Senior investigates Latinx identity formation in higher education

Personal experience motivated Karen Loya ‘19, a sociology major with a minor in inequality studies and Latina/o studies, to spend the summer researching at the University of California at Los Angeles.                            

“I conducted sociological work on Latinx students, which is related to both my major and minor,” Loya said. “But more importantly my work takes an education-approach to figure out how universities can better support their Latinx students.”

Loya, a Mellon Mays scholar, participated in the Mellon Mays Undergraduate Fellowship Writing and Research Training Program for Visiting Fellows. During the six-week program, fellows participated in a scholarly writing and research course, individual and group mentoring sessions, workshops, events and a final research colloquium.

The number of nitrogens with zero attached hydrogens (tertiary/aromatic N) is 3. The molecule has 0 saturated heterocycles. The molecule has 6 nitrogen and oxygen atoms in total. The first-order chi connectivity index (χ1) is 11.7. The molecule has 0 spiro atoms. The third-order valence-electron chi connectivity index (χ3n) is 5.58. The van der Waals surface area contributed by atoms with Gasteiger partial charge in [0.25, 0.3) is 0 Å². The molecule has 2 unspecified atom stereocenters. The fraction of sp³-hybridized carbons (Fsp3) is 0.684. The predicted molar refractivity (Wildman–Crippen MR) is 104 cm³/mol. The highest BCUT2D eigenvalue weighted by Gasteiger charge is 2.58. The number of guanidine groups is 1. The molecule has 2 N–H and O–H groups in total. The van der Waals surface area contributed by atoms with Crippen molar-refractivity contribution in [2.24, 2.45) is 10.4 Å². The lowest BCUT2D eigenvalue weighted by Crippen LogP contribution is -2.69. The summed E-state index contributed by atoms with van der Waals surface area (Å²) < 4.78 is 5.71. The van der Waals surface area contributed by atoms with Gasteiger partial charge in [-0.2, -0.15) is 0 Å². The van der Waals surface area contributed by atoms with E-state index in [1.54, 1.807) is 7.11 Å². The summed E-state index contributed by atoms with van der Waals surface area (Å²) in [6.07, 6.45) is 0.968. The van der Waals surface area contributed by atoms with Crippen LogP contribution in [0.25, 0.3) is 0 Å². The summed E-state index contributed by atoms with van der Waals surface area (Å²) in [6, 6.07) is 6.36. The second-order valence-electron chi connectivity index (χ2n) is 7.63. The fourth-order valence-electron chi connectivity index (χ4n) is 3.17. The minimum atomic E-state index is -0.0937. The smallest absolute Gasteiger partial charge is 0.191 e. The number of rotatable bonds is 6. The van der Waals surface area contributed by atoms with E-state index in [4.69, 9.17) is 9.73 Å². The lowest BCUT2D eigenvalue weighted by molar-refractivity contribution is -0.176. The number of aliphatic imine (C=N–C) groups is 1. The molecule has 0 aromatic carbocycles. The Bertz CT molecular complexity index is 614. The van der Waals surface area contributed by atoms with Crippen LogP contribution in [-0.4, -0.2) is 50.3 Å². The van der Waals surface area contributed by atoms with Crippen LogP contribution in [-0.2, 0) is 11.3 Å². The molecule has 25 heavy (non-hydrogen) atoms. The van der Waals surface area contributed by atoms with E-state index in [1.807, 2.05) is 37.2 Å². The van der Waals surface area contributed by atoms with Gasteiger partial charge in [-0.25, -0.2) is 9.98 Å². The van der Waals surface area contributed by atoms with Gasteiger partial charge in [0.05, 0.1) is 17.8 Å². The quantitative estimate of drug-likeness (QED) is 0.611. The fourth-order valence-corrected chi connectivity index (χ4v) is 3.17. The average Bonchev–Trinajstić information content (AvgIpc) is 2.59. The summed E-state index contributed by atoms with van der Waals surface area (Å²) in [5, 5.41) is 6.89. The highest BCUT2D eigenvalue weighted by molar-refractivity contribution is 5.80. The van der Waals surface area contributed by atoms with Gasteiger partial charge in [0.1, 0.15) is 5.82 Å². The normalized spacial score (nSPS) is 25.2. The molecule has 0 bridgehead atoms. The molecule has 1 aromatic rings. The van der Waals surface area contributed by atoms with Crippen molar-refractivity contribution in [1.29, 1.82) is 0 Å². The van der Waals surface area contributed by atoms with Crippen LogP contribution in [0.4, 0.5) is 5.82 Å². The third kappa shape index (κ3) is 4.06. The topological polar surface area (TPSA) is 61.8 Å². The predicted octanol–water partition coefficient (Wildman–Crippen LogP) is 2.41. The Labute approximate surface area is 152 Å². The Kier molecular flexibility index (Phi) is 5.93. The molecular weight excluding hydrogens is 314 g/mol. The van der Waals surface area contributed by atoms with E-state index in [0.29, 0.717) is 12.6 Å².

The Mellon Mays Undergraduate Fellowship (MMUF) Program began in 1988 at eight universities including Cornell. It aims to boost the number of faculty members from groups underrepresented in higher education by encouraging fellows to enter Ph.D. programs.  

Loya is studying Latinx identity formation in higher education by looking at the ways U.S. universities influence and support their students, how identity is formed and the history of Latinx categorization in the U.S. Loya plans to use this research to write her honors thesis.

“My research is deeply tied to my personal experience at Cornell,” Loya said. “My identity and sense of belonging has been largely influenced by the discrimination I’ve faced at Cornell by being a Latina from an under-supported area and school.”

On campus, Loya is an intern for the Latina/o Student Success Office and is a co-chair for La Asociación Latina.

“I’ve had the privilege of learning about my identity, histories and people because of the Latina/o Studies program, the courses they offer and the Latinx community that I am actively involved in,” Loya said.

After graduation, Loya plans to pursue a Ph.D. and go into education to focus on Latinx student success.

Yvette Lisa Ndlovu is a communications assistant for the College of Arts & Sciences.

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 Senior investigates Latinx identity formation in higher education